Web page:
This past Monday was the 182nd birthday of photographer Eadweard Muybridge, who became famous for his high speed photographs of galloping horses. In 1965, the US Department of Defense commissioned this short documentary titled It Started with Muybridge, which tells the story of how Muybridge’s early photography experiments contributed towards the advancement of science and technology during the Atomic Age.
Posts Tagged ‘documentary’
Time Zero: The Last Year of Polaroid Film is an upcoming documentary about the death of Polaroid and the subsequent rise of “The Impossible Project”:
In February 2008, Polaroid announced that it was ceasing production of instant film. ‘TIME ZERO’ is a documentary that tells the story of the last year of Polaroid film in three acts. Act I introduces the magic of Polaroid through the perspective of Polaroid artists and former employees of the corporation. Act II begins with the discontinuation of instant film and covers the grass-roots movement to keep it alive. Act III centers on ‘The Impossible Project’ and follows their against-the-odds effort to reinvent instant film.
The film was created by Polaroid enthusiast Grant Hamilton, and will premier on April 28 at the Independent Film Festival in Somerville, MA — three miles away from Polaroid’s former headquarters.
Here’s an oldie but goodie: back in September 2009, photographer Chris Weeks released this documentary about street photography titled Documenting the Human Condition. It’s occasionally preachy and at times feels like a stealthy Leica advertisement, but should be interesting to you if you’re at all interested in the practice of street photography.
Here’s an interesting 20-minute-long documentary film titled Chimping in which Dan Perez de la Garza speaks to various photojournalists about their work and the state of their profession. Subjects include two Pulitzer Prize winners and an Emmy Award winner.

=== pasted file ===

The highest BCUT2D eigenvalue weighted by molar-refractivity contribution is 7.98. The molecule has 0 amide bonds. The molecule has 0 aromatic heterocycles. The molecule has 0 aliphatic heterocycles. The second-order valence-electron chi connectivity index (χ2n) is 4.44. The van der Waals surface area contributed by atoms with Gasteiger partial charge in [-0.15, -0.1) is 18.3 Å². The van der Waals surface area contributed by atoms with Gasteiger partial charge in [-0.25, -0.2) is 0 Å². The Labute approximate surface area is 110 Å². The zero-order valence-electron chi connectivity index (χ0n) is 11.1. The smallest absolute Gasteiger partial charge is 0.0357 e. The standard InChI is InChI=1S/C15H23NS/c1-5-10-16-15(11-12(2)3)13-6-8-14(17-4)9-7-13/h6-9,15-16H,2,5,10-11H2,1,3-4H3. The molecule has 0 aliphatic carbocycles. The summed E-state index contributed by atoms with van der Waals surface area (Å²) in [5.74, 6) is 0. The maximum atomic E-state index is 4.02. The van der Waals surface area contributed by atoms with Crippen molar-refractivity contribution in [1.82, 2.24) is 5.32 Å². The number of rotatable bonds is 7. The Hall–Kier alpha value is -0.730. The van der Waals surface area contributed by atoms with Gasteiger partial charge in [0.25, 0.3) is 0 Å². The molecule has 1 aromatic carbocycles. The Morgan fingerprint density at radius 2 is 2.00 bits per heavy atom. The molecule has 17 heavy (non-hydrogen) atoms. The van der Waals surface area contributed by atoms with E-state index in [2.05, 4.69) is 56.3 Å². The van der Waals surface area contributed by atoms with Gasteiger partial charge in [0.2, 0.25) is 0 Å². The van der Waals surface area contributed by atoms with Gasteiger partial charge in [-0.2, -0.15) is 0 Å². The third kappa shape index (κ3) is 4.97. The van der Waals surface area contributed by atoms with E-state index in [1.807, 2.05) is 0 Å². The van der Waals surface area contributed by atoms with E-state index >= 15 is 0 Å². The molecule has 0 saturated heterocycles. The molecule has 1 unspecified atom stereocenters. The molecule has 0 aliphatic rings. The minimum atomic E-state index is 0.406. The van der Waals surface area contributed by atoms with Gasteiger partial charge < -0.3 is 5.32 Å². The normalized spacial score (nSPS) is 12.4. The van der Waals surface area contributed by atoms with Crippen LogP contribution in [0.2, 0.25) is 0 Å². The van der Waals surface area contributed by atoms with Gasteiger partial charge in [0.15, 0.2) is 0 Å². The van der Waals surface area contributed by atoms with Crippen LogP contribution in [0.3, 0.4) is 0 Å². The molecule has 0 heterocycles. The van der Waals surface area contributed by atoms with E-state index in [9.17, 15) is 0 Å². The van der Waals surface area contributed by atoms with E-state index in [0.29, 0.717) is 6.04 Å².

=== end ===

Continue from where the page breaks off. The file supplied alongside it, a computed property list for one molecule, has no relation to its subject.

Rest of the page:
(via ISO 1200)
A French photographer who goes by the pseudonym Mani was recently in Homs, Syria documenting the urban warfare between government forces and rebel fighters. The video above, broadcast by Channel 4 News in Britain, shows the amazing footage Mani was able to capture by fearlessly putting himself in the midst of skirmishes.
While the world has become used to grainy shaky and gruesome footage and images from Homs fed through whatever Internet connection is available, Mani’s crystal clear and incredible footage gives perhaps the clearest and most frightening account of what Homs has been like for the past three weeks.
Everything is a Remix is a fascinating four-part video series by filmmaker Kirby Ferguson that explores the concept of creativity, and how everything created has some degree of copying, transforming, or combining of old ideas. While the series isn’t specifically directed towards photographers, the ideas are quite relevant to the discussion of “original” work.
[...] an elegant, moving, and lyrical portrait of this quintessentially American photographer. The documentary weaves together archival footage, photographic images, dramatic readings of the artist’s own writing, and interviews with leading photographers, historians, curators, naturalists, as well as Adams’s family, friends, and colleagues, to tell the story of a man who was at once a visionary photographer, a pioneer in photographic technique, and an ardent crusader for the cause of environmentalism.
It’s about 80 minutes long. You can find out more about the film here.
PressPausePlay is an award-winning documentary film that poses questions on what the digital revolution has done to various creative industries:
The digital revolution of the last decade has unleashed creativity and talent in an unprecedented way, with unlimited opportunities.
But does democratized culture mean better art or is true talent instead drowned out? This is the question addressed by PressPausePlay, a documentary film containing interviews with some of the world’s most influential creators of the digital era.
Although the topic of photography isn’t addressed directly, the film is very relevant to photographers, since the imaging industry has definitely been transitioning from old school (film and traditional distribution methods) to new school (digital and Web-based distribution methods).
Thanks for the tip, Conrad!
The final nail in the Kodachrome coffin came at the end of 2010 when the last lab that processed the film, Dwayne’s Photo in Parsons, Kansas, ceased its support. In Kodachrome’s final years, every roll sent to Kodak for processing from around the world was sent to Dwayne’s. This mini-documentary created by Xander Robin offers an interesting glimpse into Kodakchrome processing at Dwayne’s Photo before it came to an end.